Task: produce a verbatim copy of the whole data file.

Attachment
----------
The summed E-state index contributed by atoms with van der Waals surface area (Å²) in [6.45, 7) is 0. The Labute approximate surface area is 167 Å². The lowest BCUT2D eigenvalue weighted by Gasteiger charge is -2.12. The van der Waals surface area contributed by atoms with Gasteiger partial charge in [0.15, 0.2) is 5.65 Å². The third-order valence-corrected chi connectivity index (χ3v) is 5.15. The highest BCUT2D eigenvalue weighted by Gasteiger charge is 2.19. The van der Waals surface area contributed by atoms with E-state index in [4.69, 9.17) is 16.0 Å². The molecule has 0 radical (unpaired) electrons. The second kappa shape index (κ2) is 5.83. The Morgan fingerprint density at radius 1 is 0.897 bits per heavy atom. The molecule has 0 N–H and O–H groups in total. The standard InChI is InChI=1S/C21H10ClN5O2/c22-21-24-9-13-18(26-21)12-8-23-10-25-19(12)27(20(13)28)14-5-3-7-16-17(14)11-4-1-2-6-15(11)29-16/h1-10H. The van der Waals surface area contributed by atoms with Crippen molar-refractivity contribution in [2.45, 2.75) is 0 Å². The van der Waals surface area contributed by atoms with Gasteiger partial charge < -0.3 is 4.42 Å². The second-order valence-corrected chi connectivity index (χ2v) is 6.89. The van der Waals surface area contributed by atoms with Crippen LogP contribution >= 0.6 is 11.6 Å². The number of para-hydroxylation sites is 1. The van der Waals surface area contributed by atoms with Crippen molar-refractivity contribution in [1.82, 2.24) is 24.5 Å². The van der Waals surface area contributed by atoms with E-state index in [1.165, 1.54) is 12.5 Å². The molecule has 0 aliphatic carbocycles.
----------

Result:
The summed E-state index contributed by atoms with van der Waals surface area (Å²) in [6.45, 7) is 0. The Labute approximate surface area is 167 Å². The lowest BCUT2D eigenvalue weighted by Gasteiger charge is -2.12. The van der Waals surface area contributed by atoms with Gasteiger partial charge in [0.15, 0.2) is 5.65 Å². The third-order valence-corrected chi connectivity index (χ3v) is 5.15. The highest BCUT2D eigenvalue weighted by Gasteiger charge is 2.19. The van der Waals surface area contributed by atoms with E-state index in [4.69, 9.17) is 16.0 Å². The molecule has 0 radical (unpaired) electrons. The second kappa shape index (κ2) is 5.83. The Morgan fingerprint density at radius 1 is 0.897 bits per heavy atom. The molecule has 0 N–H and O–H groups in total. The standard InChI is InChI=1S/C21H10ClN5O2/c22-21-24-9-13-18(26-21)12-8-23-10-25-19(12)27(20(13)28)14-5-3-7-16-17(14)11-4-1-2-6-15(11)29-16/h1-10H. The van der Waals surface area contributed by atoms with Crippen molar-refractivity contribution in [2.45, 2.75) is 0 Å². The van der Waals surface area contributed by atoms with Gasteiger partial charge < -0.3 is 4.42 Å². The second-order valence-corrected chi connectivity index (χ2v) is 6.89. The van der Waals surface area contributed by atoms with Crippen LogP contribution >= 0.6 is 11.6 Å². The number of para-hydroxylation sites is 1. The van der Waals surface area contributed by atoms with Crippen molar-refractivity contribution in [1.82, 2.24) is 24.5 Å². The van der Waals surface area contributed by atoms with E-state index in [1.165, 1.54) is 12.5 Å². The molecule has 0 aliphatic carbocycles.